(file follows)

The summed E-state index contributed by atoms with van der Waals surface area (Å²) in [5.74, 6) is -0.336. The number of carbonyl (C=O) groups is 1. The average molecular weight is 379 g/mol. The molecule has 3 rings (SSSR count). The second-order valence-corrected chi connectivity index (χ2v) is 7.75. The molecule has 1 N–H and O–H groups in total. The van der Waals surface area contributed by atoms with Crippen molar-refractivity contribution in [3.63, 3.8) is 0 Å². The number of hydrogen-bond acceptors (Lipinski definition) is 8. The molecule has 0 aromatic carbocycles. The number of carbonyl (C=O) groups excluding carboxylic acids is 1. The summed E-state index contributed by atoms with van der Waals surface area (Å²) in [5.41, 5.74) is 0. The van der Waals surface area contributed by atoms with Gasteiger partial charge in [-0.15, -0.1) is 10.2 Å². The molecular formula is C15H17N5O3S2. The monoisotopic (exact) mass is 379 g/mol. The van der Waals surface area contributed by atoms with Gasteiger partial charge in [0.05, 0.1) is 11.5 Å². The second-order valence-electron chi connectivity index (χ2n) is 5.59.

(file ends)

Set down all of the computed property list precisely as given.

The summed E-state index contributed by atoms with van der Waals surface area (Å²) in [5.74, 6) is -0.336. The number of carbonyl (C=O) groups is 1. The average molecular weight is 379 g/mol. The molecule has 3 rings (SSSR count). The second-order valence-corrected chi connectivity index (χ2v) is 7.75. The molecule has 1 N–H and O–H groups in total. The van der Waals surface area contributed by atoms with Crippen molar-refractivity contribution in [3.63, 3.8) is 0 Å². The number of hydrogen-bond acceptors (Lipinski definition) is 8. The molecule has 0 aromatic carbocycles. The number of carbonyl (C=O) groups excluding carboxylic acids is 1. The summed E-state index contributed by atoms with van der Waals surface area (Å²) in [5.41, 5.74) is 0. The van der Waals surface area contributed by atoms with Gasteiger partial charge in [-0.15, -0.1) is 10.2 Å². The molecular formula is C15H17N5O3S2. The monoisotopic (exact) mass is 379 g/mol. The van der Waals surface area contributed by atoms with Gasteiger partial charge in [0.05, 0.1) is 11.5 Å². The second-order valence-electron chi connectivity index (χ2n) is 5.59.